HomeEntertainmentFrank Ocean rocks Coachella Festival with Aimless, WTF headlining set

Frank Ocean rocks Coachella Festival with Aimless, WTF headlining set

sunday night Coachella-Headlining Performance What was definitely the most anticipated set of the festival was by enigmatic R&B star Frank Ocean. The singer, who hasn’t performed live in nearly six years, was set to headline the festival in 2020 before the pandemic hit, and then again last year before it was postponed to 2023.

Rumors were already swirling about the possibility of new music (Ocean hasn’t released an album since 2016’s “Blonde”), the possibility of a reunion with his Odd Future bandmates, and one last time as Ocean. The prospect of a performance as moving and revelatory as Southern California played, on an almost universally acclaimed headlining set has now gone awry FYF Festival during their brief tour in the summer of 2017.

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None of this happened. In fact, Ocean’s set—during which he and his musicians were purposely obscured by a cadre of people walking in a circle around him—was only seen on video projected on custom screens typically used at Coachella’s concert halls. The main stage was more spacious than it should have been—messy, loose, and a near-disaster that will likely go down in Coachella history as one of the most divisive, with flashes of talent that only made for a disappointing end result. : of despair and apparent audience WTF-ness. (Unlike almost every other set at the festival, Ocean’s and Björk’s, which preceded him on the main stage, were not livestreamed — a fact that didn’t become apparent until Sunday evening, leading to outrage and anguish online; YouTube Reps for Coachella and the two artists did not immediately respond. Diversityrequest for comment.)

The problems were apparent from the jump: the set began a full 57 minutes after its advertised start time, eating into a tight curfew for the venue, and the first five minutes involved people walking silently in a circle, surprising few. happened whether the ocean was to be visible at all. When he finally led his band through “Novacaine,” he looked great, his voice lifting up over the song’s reworked groove, but he could barely be seen on the giant video screen. (and it was impossible to see behind the wall of people walking individually). This scavenger hunt for the headliner would continue throughout the set, even after the wall of people had gone: Ocean and his band were far back on stage, much obscured by the screens – there was just a small opening to the actual stage – and no Too poor lighting from the lack of stagelights for even the most well-placed audience members to get even just a cursory glance of any of the musicians, let alone Ocean.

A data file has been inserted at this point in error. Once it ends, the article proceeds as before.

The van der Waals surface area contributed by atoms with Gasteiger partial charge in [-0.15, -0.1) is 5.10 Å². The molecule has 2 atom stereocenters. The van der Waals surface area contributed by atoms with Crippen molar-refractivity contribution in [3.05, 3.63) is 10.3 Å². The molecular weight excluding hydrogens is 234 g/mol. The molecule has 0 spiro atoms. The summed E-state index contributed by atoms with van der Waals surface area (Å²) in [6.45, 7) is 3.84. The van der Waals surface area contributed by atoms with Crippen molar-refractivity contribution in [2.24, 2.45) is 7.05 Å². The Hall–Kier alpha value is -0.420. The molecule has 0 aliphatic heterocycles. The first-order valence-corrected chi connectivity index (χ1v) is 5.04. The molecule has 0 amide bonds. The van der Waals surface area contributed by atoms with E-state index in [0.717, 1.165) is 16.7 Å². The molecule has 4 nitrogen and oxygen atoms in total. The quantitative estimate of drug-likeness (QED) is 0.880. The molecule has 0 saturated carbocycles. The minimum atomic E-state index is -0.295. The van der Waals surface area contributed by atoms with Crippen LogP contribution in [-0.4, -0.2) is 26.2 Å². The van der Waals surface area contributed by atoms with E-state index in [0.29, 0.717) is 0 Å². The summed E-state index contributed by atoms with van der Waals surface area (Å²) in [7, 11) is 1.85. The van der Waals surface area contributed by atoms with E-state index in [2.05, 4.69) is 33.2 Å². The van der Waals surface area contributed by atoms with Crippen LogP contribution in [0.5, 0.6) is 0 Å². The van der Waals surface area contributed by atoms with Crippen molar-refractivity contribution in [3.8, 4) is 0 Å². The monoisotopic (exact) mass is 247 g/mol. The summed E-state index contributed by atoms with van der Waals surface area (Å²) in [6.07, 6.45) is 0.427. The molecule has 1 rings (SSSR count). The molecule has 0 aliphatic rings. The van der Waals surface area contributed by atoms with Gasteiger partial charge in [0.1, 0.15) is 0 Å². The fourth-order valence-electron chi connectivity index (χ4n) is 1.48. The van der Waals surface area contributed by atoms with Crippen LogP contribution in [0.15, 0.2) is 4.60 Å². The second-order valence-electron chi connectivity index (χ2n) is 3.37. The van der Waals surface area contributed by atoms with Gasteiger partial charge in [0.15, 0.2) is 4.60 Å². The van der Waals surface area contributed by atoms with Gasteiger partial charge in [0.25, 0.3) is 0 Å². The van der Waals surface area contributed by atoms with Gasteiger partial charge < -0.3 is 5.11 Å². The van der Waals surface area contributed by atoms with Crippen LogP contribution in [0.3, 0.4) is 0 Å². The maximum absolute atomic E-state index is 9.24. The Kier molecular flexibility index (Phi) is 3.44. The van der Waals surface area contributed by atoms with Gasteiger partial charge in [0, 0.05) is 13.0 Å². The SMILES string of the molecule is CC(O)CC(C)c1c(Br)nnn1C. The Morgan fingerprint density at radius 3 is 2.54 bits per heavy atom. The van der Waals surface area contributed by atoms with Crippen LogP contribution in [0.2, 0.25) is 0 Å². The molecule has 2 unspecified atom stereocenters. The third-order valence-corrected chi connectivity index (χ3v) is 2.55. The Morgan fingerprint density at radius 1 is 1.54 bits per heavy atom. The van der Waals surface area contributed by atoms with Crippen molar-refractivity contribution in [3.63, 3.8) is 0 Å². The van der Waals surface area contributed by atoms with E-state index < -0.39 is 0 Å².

Pauses – Tall, pregnant, “What are we doing next?” Pauses were frequent between songs, and it seemed as though the setlist was mostly a series of onstage audibles. That’s fine if that’s the intent behind it, but instead he lauded himself before his band, his technique, and those occasional flashes of greatness: an acoustic “Pink and White” that spun with graceful finesse in a 3/4 shuffle. ; A percussive blast through “Wise Man” that makes it seem like Ocean had discovered — and then digested — years of hardcore punk bootlegs during the pandemic. And when Ocean finally acknowledged the audience on the mic, he did it before telling the audience that he used to go to Coachella with his brother Ryan (though he didn’t mention his brother’s tragic death in 2020). dispelled rumors of an imminent release. , “I know he would be very excited to be here with us.”

And for every possible course correction, came crashing down home. A DJ started playing in the middle of the set without any introduction or context, leading many to think the show was over; After only 15 minutes of dancey end-of-night beats, Ocean introduces DJ Crystal Mace, teasing Ocean’s radio show… or something?

If the pared-back stage set was a response to the choreographed nature of Coachella largesse by acts like Beyoncé and Blackpink, why have Ocean and his band completely obscured it from the audience instead of putting on a bare stage, which highlights the rawness of their music? Is there acceptance? Why get down on your nose to let a real kid “sing” about your inner child? Why lip-sync tracks of only two songs in their original arrangements if you have a full band? Why start so late that you’re cut off from curfew in a way that makes it seem like you live in a world in which time doesn’t exist? Perhaps some people understood these lines, but to the audience of a festival not necessarily made up of mortals, it felt like pure chaos.

In 2016, Ocean livestreamed (and eventually released) an album consisting of outrageous jams and instrumentals called “Endless”, which featured a video of himself apparently building a staircase out of blocks. The next day, he dropped his masterpiece “Blonde”. Was Sunday night’s performance another elaborate head fake, and he’ll be playing a real set during Weekend Two of Coachella? Only time will tell.

Ocean is beloved partly because of his unpredictable nature, and surely his most devoted fans will claim pure artistry as an excuse. That’s okay: Ocean should have the freedom to explore his creativity however he wants. That said, when it’s in front of 100,000 people who have been screaming to see you for years, a plan is more than useful: it’s essential. Hopefully, by next weekend, Ocean really will be the one.

Additional reporting by Jem Aswad.

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